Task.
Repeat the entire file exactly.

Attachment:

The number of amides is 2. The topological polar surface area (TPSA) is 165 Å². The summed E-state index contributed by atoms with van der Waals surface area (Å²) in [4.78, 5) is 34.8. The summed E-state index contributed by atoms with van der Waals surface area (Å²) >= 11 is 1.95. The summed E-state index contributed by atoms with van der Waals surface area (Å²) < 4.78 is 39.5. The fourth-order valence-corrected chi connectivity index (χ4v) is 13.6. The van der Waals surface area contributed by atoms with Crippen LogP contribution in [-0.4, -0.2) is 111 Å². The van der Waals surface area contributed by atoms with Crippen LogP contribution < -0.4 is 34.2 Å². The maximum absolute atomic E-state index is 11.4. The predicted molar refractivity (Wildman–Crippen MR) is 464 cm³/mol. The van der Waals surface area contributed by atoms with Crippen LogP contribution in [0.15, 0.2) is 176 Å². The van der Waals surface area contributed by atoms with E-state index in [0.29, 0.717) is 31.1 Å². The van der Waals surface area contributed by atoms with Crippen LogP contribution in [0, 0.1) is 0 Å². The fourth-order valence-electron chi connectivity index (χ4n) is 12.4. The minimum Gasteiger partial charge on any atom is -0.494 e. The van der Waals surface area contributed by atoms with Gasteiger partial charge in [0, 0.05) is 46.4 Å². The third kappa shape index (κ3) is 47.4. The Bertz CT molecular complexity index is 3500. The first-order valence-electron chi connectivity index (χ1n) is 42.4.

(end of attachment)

The number of amides is 2. The topological polar surface area (TPSA) is 165 Å². The summed E-state index contributed by atoms with van der Waals surface area (Å²) in [4.78, 5) is 34.8. The summed E-state index contributed by atoms with van der Waals surface area (Å²) >= 11 is 1.95. The summed E-state index contributed by atoms with van der Waals surface area (Å²) < 4.78 is 39.5. The fourth-order valence-corrected chi connectivity index (χ4v) is 13.6. The van der Waals surface area contributed by atoms with Crippen LogP contribution in [-0.4, -0.2) is 111 Å². The van der Waals surface area contributed by atoms with Crippen LogP contribution < -0.4 is 34.2 Å². The maximum absolute atomic E-state index is 11.4. The predicted molar refractivity (Wildman–Crippen MR) is 464 cm³/mol. The van der Waals surface area contributed by atoms with Crippen LogP contribution in [0.15, 0.2) is 176 Å². The van der Waals surface area contributed by atoms with E-state index in [0.29, 0.717) is 31.1 Å². The van der Waals surface area contributed by atoms with Crippen LogP contribution in [0, 0.1) is 0 Å². The fourth-order valence-electron chi connectivity index (χ4n) is 12.4. The minimum Gasteiger partial charge on any atom is -0.494 e. The van der Waals surface area contributed by atoms with Gasteiger partial charge in [0, 0.05) is 46.4 Å². The third kappa shape index (κ3) is 47.4. The Bertz CT molecular complexity index is 3500. The first-order valence-electron chi connectivity index (χ1n) is 42.4.